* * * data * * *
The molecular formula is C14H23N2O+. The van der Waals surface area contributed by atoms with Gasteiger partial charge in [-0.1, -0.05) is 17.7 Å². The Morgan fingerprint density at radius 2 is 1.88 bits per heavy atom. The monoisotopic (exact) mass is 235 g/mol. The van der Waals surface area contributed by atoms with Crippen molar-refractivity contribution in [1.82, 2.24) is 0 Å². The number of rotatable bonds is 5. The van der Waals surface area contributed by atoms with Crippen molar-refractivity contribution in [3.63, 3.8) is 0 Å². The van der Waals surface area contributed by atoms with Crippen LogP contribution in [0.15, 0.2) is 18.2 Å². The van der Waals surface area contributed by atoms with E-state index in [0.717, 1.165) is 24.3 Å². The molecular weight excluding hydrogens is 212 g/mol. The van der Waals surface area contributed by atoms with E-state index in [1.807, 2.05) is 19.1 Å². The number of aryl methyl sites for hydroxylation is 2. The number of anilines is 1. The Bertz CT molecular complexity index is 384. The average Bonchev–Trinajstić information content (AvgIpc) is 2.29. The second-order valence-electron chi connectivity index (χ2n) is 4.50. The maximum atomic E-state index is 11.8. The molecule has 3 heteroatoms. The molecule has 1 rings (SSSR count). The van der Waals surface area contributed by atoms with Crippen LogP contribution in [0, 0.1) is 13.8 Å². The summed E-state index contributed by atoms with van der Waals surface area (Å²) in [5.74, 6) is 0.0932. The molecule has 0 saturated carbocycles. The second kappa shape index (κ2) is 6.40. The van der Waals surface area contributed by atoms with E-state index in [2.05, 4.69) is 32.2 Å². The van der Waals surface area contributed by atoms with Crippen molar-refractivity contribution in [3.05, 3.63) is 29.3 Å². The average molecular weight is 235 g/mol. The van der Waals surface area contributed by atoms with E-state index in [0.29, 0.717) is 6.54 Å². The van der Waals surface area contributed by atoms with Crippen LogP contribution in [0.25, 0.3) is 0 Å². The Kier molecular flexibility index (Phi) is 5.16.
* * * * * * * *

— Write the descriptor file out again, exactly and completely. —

The molecular formula is C14H23N2O+. The van der Waals surface area contributed by atoms with Gasteiger partial charge in [-0.1, -0.05) is 17.7 Å². The Morgan fingerprint density at radius 2 is 1.88 bits per heavy atom. The monoisotopic (exact) mass is 235 g/mol. The van der Waals surface area contributed by atoms with Crippen molar-refractivity contribution in [1.82, 2.24) is 0 Å². The number of rotatable bonds is 5. The van der Waals surface area contributed by atoms with Crippen molar-refractivity contribution in [3.63, 3.8) is 0 Å². The van der Waals surface area contributed by atoms with Crippen LogP contribution in [0.15, 0.2) is 18.2 Å². The van der Waals surface area contributed by atoms with E-state index in [0.717, 1.165) is 24.3 Å². The molecular weight excluding hydrogens is 212 g/mol. The van der Waals surface area contributed by atoms with E-state index in [1.807, 2.05) is 19.1 Å². The number of aryl methyl sites for hydroxylation is 2. The number of anilines is 1. The Bertz CT molecular complexity index is 384. The average Bonchev–Trinajstić information content (AvgIpc) is 2.29. The second-order valence-electron chi connectivity index (χ2n) is 4.50. The maximum atomic E-state index is 11.8. The molecule has 3 heteroatoms. The molecule has 1 rings (SSSR count). The van der Waals surface area contributed by atoms with Crippen LogP contribution in [0, 0.1) is 13.8 Å². The summed E-state index contributed by atoms with van der Waals surface area (Å²) in [5.74, 6) is 0.0932. The molecule has 0 saturated carbocycles. The second kappa shape index (κ2) is 6.40. The van der Waals surface area contributed by atoms with E-state index in [2.05, 4.69) is 32.2 Å². The van der Waals surface area contributed by atoms with Crippen molar-refractivity contribution in [3.05, 3.63) is 29.3 Å². The average molecular weight is 235 g/mol. The van der Waals surface area contributed by atoms with E-state index in [0.29, 0.717) is 6.54 Å². The van der Waals surface area contributed by atoms with Crippen LogP contribution in [0.25, 0.3) is 0 Å². The Kier molecular flexibility index (Phi) is 5.16.